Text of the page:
The Incompatibility of Free Will and Naturalism

Australasian Journal of Philosophy 87 (4):565-587 (2009)
Abstract
The Consequence Argument is a staple in the defense of libertarianism, the view that free will is incompatible with determinism and that humans have free will. It is often thought that libertarianism is consistent with a certain naturalistic view of the world — that is, that libertarian free will can be had without metaphysical commitments beyond those pro- vided by our best (indeterministic) physics. In this paper, I argue that libertarians who endorse the Consequence Argument are forced to reject this naturalistic worldview, since the Consequence Argument has a sis- ter argument — I call it the Supervenience Argument — which cannot be rejected without threatening either the Consequence Argument or the naturalistic worldview in question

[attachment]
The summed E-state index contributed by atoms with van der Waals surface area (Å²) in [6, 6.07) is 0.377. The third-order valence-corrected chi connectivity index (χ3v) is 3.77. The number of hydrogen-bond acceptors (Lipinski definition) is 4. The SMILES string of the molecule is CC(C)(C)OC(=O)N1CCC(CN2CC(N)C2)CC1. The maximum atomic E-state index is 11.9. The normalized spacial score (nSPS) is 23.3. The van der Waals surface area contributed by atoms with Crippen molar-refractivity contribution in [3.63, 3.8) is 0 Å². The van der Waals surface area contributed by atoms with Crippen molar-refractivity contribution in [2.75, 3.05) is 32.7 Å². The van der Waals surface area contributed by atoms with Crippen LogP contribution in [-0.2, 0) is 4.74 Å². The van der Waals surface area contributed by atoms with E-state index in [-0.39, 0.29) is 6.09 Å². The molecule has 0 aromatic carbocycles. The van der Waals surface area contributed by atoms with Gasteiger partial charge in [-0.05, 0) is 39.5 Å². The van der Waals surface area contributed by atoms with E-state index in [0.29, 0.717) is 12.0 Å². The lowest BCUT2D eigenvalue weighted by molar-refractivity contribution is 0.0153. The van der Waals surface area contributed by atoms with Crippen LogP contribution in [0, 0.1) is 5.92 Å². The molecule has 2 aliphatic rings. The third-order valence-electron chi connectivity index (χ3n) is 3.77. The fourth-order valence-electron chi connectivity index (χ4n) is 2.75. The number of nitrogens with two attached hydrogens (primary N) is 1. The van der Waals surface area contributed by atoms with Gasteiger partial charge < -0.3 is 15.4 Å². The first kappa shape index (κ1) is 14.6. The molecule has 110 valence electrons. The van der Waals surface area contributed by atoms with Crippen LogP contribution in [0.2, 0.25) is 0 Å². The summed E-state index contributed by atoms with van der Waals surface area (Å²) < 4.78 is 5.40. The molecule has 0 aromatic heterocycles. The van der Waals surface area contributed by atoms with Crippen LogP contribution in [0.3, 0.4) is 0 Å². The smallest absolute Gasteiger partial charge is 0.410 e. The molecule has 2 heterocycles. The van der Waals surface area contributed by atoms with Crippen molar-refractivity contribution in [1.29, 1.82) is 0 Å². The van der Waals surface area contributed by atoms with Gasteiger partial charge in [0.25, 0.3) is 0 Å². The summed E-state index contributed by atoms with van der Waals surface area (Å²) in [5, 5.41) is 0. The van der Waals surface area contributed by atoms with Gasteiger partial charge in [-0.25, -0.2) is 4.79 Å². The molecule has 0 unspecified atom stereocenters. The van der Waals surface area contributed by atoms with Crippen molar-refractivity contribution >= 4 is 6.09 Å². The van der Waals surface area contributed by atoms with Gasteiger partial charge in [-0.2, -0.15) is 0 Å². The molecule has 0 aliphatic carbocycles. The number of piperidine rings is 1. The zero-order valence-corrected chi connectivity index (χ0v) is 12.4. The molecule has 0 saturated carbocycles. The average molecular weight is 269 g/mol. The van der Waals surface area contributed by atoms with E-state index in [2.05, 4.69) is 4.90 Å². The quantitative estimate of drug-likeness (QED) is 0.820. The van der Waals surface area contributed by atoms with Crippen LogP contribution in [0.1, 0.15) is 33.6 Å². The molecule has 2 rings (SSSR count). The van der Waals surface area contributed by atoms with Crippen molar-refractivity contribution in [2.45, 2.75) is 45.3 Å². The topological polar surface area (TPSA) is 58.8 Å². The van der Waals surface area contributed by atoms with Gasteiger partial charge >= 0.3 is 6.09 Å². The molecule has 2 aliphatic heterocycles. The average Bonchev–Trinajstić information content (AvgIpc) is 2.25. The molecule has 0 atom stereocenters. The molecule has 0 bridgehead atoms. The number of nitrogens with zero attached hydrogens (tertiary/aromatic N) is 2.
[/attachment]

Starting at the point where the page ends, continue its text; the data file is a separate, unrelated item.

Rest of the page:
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DOI 10.1080/00048400802598652
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References found in this work BETA
Concepts of Supervenience.Jaegwon Kim - 1984 - Philosophy and Phenomenological Research 45 (December):153-76.
Causation by Disconnection.Jonathan Schaffer - 2000 - Philosophy of Science 67 (2):285-300.
Epiphenomenal and Supervenient Causation.Jaegwon Kim - 1984 - Midwest Studies in Philosophy 9 (1):257-70.

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